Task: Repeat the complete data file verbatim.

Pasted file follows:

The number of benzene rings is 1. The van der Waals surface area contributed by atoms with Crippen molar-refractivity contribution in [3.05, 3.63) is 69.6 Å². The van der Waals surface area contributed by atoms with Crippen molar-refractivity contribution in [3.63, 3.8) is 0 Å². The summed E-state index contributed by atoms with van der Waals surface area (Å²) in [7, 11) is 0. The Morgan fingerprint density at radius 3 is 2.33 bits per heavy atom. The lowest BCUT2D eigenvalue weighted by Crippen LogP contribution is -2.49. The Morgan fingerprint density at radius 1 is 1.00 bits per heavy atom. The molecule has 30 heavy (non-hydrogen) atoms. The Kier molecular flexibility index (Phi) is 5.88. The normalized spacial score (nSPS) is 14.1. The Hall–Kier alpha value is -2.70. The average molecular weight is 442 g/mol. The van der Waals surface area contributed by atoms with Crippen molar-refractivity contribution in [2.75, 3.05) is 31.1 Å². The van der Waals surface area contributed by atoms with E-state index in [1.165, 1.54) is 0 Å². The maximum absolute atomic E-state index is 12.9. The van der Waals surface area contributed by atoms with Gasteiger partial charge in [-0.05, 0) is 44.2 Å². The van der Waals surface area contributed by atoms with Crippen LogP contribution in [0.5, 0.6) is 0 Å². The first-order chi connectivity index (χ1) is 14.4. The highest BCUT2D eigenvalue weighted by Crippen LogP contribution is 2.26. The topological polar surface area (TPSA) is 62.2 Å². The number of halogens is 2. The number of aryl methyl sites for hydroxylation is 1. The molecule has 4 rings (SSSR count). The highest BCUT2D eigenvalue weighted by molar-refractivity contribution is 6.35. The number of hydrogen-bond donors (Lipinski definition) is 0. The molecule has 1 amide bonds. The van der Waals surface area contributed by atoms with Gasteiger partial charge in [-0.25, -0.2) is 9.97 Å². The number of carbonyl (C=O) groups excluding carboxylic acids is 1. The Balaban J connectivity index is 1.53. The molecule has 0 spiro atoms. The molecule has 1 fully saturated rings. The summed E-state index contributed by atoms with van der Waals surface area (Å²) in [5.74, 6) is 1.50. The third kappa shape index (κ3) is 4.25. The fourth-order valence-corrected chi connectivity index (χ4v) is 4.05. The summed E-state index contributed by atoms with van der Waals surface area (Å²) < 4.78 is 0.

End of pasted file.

The number of benzene rings is 1. The van der Waals surface area contributed by atoms with Crippen molar-refractivity contribution in [3.05, 3.63) is 69.6 Å². The van der Waals surface area contributed by atoms with Crippen molar-refractivity contribution in [3.63, 3.8) is 0 Å². The summed E-state index contributed by atoms with van der Waals surface area (Å²) in [7, 11) is 0. The Morgan fingerprint density at radius 3 is 2.33 bits per heavy atom. The lowest BCUT2D eigenvalue weighted by Crippen LogP contribution is -2.49. The Morgan fingerprint density at radius 1 is 1.00 bits per heavy atom. The molecule has 30 heavy (non-hydrogen) atoms. The Kier molecular flexibility index (Phi) is 5.88. The normalized spacial score (nSPS) is 14.1. The Hall–Kier alpha value is -2.70. The average molecular weight is 442 g/mol. The van der Waals surface area contributed by atoms with Crippen molar-refractivity contribution in [2.75, 3.05) is 31.1 Å². The van der Waals surface area contributed by atoms with E-state index in [1.165, 1.54) is 0 Å². The maximum absolute atomic E-state index is 12.9. The van der Waals surface area contributed by atoms with Gasteiger partial charge in [-0.05, 0) is 44.2 Å². The van der Waals surface area contributed by atoms with Crippen LogP contribution in [0.5, 0.6) is 0 Å². The first-order chi connectivity index (χ1) is 14.4. The highest BCUT2D eigenvalue weighted by Crippen LogP contribution is 2.26. The topological polar surface area (TPSA) is 62.2 Å². The number of halogens is 2. The number of aryl methyl sites for hydroxylation is 1. The molecule has 4 rings (SSSR count). The highest BCUT2D eigenvalue weighted by molar-refractivity contribution is 6.35. The number of hydrogen-bond donors (Lipinski definition) is 0. The molecule has 1 amide bonds. The van der Waals surface area contributed by atoms with Gasteiger partial charge in [-0.25, -0.2) is 9.97 Å². The number of carbonyl (C=O) groups excluding carboxylic acids is 1. The Balaban J connectivity index is 1.53. The molecule has 0 spiro atoms. The molecule has 1 fully saturated rings. The summed E-state index contributed by atoms with van der Waals surface area (Å²) in [5.74, 6) is 1.50. The third kappa shape index (κ3) is 4.25. The fourth-order valence-corrected chi connectivity index (χ4v) is 4.05. The summed E-state index contributed by atoms with van der Waals surface area (Å²) < 4.78 is 0.